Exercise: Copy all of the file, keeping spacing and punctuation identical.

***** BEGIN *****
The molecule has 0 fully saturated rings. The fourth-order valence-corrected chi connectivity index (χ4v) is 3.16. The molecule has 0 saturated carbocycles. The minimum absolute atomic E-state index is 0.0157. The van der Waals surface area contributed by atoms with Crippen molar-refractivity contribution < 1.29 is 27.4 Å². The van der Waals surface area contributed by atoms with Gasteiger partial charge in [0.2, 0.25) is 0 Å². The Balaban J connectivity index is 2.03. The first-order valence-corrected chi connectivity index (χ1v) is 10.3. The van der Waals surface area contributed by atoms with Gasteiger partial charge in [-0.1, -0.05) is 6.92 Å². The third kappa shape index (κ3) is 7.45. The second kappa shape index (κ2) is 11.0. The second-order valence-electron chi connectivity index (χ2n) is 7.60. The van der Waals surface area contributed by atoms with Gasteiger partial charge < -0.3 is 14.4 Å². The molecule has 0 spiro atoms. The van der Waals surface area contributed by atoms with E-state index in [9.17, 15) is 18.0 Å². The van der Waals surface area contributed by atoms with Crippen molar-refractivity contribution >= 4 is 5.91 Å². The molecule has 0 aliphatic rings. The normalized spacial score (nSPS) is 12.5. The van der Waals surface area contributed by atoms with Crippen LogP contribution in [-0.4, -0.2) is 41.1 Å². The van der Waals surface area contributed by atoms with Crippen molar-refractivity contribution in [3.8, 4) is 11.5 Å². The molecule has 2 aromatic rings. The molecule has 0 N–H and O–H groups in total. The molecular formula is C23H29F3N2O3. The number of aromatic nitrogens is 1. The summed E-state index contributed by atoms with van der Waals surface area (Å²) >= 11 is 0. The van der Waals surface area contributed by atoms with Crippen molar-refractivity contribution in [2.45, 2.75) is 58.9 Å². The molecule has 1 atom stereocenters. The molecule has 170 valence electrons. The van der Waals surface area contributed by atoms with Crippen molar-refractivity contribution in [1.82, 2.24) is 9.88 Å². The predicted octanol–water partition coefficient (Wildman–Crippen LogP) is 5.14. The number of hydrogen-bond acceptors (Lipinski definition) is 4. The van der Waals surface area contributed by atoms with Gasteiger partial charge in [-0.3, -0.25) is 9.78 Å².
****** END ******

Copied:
The molecule has 0 fully saturated rings. The fourth-order valence-corrected chi connectivity index (χ4v) is 3.16. The molecule has 0 saturated carbocycles. The minimum absolute atomic E-state index is 0.0157. The van der Waals surface area contributed by atoms with Crippen molar-refractivity contribution < 1.29 is 27.4 Å². The van der Waals surface area contributed by atoms with Gasteiger partial charge in [0.2, 0.25) is 0 Å². The Balaban J connectivity index is 2.03. The first-order valence-corrected chi connectivity index (χ1v) is 10.3. The van der Waals surface area contributed by atoms with Gasteiger partial charge in [-0.1, -0.05) is 6.92 Å². The third kappa shape index (κ3) is 7.45. The second kappa shape index (κ2) is 11.0. The second-order valence-electron chi connectivity index (χ2n) is 7.60. The van der Waals surface area contributed by atoms with Gasteiger partial charge < -0.3 is 14.4 Å². The molecule has 0 spiro atoms. The van der Waals surface area contributed by atoms with E-state index in [9.17, 15) is 18.0 Å². The van der Waals surface area contributed by atoms with Crippen molar-refractivity contribution >= 4 is 5.91 Å². The molecule has 0 aliphatic rings. The normalized spacial score (nSPS) is 12.5. The van der Waals surface area contributed by atoms with Crippen LogP contribution in [-0.4, -0.2) is 41.1 Å². The van der Waals surface area contributed by atoms with Crippen molar-refractivity contribution in [3.8, 4) is 11.5 Å². The molecule has 2 aromatic rings. The molecule has 0 N–H and O–H groups in total. The molecular formula is C23H29F3N2O3. The number of aromatic nitrogens is 1. The summed E-state index contributed by atoms with van der Waals surface area (Å²) >= 11 is 0. The van der Waals surface area contributed by atoms with Crippen molar-refractivity contribution in [2.45, 2.75) is 58.9 Å². The molecule has 1 atom stereocenters. The molecule has 170 valence electrons. The van der Waals surface area contributed by atoms with Crippen molar-refractivity contribution in [1.82, 2.24) is 9.88 Å². The predicted octanol–water partition coefficient (Wildman–Crippen LogP) is 5.14. The number of hydrogen-bond acceptors (Lipinski definition) is 4. The van der Waals surface area contributed by atoms with Gasteiger partial charge in [-0.3, -0.25) is 9.78 Å².